DUBAI // Which actor would play you in a film of your life? A staple light-interview question, and one that is almost always hypothetical.
For Ben Ryan, it could become a reality. The Englishman, who coached Fiji to sevens gold at the Olympics, started work this month on a book about his experiences.
Given its richness – outliers from a Pacific paradise that had never before won an Olympic medal, destroying the competition in a sport that is their national obsession – he is hopeful the story might be picked up and repackaged for the silver screen, too.
So who will play the role of Ben Ryan? For once, the Londoner who is one of sport’s most loquacious coaches is non-committal. “It is easy to dye someone’s hair, so it could be anyone,” the red-headed Ryan says of the most distinctive feature of his appearance.
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Perhaps he is holding out for Brad Pitt with a ginger rinse, but is too modest to say. On his behalf, Chris Cracknell, his assistant coach with Fiji, plumps for Damian Lewis, of Homeland fame, to play Ryan. Or Michael Fassbender, perhaps.
Ryan, who lived in New York and worked with the Knicks NBA side after taking a break from rugby following the Olympics, is serious about the movie.
"I came home and my mum was watching Chariots of Fire," he says. "I was thinking, well, our story is not far off that. Especially when you dig into the boys' lives and what they have come from."
Like the one who learnt his rugby on a roundabout in his settlement in Suva. Whose father, an unemployed fisherman, slept on the floor of the airport to wish him well when he was first picked to tour with Fiji.
Or the one who has “knife” and “fork” written on his boots to remind him he has to play well to feed his family.
Or the one who was rescued from the selection wilderness by Ryan, then became “the best player I have ever picked,” according to the coach. Who inspired the side to successive World Series titles – despite losing his wife after a long illness in the midst of it – and then was the last player cut before the Olympics.
Even Cracknell’s role adds a deep layer. A highly successful playing career ended too soon by serious injury, he was dragged out of his hospital bed and given a start in coaching, on the other side of the world, by his former mentor.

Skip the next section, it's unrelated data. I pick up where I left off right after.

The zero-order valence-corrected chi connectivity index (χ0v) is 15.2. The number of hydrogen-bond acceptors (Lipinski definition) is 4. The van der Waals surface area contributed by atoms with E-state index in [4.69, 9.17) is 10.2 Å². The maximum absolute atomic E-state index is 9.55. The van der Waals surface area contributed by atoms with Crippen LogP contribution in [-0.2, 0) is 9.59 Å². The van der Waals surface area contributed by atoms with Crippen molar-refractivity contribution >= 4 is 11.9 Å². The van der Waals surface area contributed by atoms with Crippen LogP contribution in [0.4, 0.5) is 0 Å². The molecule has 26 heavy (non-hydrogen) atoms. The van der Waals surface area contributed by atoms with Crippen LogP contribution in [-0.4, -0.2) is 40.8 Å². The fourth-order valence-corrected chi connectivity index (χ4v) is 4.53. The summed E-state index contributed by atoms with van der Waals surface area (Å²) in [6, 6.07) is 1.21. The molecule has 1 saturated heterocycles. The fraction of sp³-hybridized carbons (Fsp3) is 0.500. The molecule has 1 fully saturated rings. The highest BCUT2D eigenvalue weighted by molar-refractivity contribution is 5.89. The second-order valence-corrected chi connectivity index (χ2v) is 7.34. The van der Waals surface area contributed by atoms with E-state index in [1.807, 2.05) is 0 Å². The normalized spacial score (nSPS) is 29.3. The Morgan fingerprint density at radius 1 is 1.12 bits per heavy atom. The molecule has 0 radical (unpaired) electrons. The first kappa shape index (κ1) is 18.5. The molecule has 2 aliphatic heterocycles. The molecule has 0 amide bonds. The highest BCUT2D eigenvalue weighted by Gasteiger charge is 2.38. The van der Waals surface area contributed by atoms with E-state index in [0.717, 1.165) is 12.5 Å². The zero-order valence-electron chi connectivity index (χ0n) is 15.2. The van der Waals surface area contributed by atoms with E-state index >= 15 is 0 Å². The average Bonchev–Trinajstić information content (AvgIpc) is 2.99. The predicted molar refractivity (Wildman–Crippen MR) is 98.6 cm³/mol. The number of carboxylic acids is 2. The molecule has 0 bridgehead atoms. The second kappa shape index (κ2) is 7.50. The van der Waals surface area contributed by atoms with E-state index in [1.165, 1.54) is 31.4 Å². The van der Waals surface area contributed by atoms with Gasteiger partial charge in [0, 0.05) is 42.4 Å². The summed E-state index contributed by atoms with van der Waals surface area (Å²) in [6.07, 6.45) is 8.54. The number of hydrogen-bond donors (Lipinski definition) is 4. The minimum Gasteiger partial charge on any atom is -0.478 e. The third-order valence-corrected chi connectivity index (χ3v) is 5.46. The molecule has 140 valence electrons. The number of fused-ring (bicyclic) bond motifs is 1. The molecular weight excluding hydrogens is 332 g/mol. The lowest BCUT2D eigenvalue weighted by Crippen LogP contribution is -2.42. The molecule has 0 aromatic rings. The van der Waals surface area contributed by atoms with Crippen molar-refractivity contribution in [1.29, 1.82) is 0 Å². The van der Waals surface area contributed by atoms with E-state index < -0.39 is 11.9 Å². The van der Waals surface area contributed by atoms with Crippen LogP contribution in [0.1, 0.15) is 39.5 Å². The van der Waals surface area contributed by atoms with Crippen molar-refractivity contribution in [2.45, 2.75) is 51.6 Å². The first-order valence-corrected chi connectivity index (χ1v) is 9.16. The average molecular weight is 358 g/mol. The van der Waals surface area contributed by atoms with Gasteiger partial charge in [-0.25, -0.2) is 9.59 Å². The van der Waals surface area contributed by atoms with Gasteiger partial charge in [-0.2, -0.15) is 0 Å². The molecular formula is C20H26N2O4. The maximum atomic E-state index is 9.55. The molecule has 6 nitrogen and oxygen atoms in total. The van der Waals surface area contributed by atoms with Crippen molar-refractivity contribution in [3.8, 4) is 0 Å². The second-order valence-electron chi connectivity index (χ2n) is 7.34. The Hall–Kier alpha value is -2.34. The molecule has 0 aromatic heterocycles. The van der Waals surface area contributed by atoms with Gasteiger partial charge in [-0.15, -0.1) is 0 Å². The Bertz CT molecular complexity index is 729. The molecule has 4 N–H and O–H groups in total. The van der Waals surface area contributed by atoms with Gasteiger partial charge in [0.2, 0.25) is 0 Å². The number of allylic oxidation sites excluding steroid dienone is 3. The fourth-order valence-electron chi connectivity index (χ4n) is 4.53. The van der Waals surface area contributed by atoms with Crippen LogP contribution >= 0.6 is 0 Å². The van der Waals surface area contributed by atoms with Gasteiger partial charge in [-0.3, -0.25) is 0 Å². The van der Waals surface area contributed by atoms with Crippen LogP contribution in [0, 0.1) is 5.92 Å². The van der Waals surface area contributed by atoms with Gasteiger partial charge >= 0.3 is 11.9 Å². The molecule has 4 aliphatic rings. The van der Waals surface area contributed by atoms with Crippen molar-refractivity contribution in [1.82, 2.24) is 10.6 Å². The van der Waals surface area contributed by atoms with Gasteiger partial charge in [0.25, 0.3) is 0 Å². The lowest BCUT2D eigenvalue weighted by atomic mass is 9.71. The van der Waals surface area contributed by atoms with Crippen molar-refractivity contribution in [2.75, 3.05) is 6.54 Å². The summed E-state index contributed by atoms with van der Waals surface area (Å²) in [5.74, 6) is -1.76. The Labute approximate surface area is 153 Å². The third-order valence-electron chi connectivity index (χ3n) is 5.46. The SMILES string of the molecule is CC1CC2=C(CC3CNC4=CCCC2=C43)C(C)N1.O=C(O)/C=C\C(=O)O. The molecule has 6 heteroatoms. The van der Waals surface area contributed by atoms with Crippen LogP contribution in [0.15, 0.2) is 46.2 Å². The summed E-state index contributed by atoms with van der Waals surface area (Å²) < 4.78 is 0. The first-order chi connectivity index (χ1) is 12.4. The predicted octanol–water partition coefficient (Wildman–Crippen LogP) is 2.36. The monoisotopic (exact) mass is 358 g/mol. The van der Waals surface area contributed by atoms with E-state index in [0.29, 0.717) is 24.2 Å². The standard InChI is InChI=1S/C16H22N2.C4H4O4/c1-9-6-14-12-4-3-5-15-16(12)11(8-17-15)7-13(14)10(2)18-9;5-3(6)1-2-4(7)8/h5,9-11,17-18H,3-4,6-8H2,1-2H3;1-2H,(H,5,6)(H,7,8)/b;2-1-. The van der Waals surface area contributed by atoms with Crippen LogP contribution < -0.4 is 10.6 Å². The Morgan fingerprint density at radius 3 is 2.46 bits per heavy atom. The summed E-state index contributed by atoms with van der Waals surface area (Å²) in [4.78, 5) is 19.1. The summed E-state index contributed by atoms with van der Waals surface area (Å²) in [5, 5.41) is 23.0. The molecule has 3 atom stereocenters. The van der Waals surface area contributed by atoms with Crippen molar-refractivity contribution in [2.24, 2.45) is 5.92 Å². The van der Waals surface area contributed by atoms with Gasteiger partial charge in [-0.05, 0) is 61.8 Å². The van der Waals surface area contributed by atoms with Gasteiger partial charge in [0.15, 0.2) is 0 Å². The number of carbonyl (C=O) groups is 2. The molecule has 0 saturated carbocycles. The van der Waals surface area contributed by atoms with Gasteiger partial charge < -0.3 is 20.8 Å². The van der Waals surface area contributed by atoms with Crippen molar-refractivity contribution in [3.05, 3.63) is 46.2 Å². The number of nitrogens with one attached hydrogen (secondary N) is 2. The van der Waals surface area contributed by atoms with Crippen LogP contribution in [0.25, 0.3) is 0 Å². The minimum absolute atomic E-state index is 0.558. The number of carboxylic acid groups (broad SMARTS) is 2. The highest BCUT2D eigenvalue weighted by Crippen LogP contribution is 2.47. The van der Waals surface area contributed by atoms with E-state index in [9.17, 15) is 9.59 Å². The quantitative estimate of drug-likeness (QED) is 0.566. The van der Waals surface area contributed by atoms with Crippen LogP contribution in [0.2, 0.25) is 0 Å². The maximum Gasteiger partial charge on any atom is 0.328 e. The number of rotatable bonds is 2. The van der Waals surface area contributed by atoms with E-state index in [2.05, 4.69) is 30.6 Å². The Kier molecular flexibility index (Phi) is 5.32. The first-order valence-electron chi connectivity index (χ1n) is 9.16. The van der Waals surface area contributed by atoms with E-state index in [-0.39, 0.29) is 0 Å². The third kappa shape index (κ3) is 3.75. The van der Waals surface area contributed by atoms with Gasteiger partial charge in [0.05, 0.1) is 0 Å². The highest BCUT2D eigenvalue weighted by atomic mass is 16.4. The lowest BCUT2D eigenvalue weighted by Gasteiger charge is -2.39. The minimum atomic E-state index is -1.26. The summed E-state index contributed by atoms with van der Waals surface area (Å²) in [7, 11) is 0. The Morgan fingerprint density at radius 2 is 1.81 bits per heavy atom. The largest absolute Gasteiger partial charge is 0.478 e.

Cracknell’s favourite moment from his 18 months helping ready Fiji’s men’s and women for the Olympics did not directly relate to playing. It was at a team meeting chaired by the team’s conditioning coach.
“We were having a sermon, and he said to the boys: ‘What are the three most important things in life?’,” Cracknell says.
“I was sat there thinking, ‘Well, I want to play rugby again,’ and all sorts of self-pity things.
“All the boys turned round and said, without question: ‘Food, water, shelter.’ It made me realise, a) I’m a little bit superficial, and b) life in London isn’t all it is cracked up to be, and I’d done the right thing by moving to Fiji.”
Even before the heroism of the Olympics, Ryan was on a pedestal in his adopted isle. Several newborn babies were named after him. A Bob Marley song, remixed with lyrics about him – Iron, Lion, Ben Ryan – was a hit in the charts.
Then when gold was achieved, things amplified. He was afforded the country’s highest honour, renamed Ratu Peni Rayani Latianara, and given three acres of land.
None of which was the most surreal. “Chasing 14 village women to get a whale’s tooth to start the chiefly celebrations was a bit weird,” he says.
Even while at the Athletes’ Village in Rio, strangeness was a daily occurrence.
“Rafa Nadal sat down next to us at nearly every meal, because none of our boys knew who he was,” Ryan says.
“He loved it. He was getting swamped for photos in the village. Our boys just asked him if they could swap their pins. They wanted a Spanish pin for a Fiji pin badge.”
Ryan will not be with Fiji when the champions defend their Emirates International Trophy title at The Sevens this weekend, having stepped down after the Games.
He is awaiting his next full-time coaching position, and it may not be in the abbreviated format again. Given his memories of sevens’ first Olympic outing, though, it would be a surprise not to see him back involved in the series by the time the next Games in Tokyo in 2020.
“Everything was perfect,” Ryan says. “When we were in the tunnel before the final, our lads looked like the lunch bell was about to go and they were going out to play.
“They didn’t look like they were going to the biggest match of their lives, the biggest match rugby has ever had globally, in terms of television. They looked like they were going out to have fun.”
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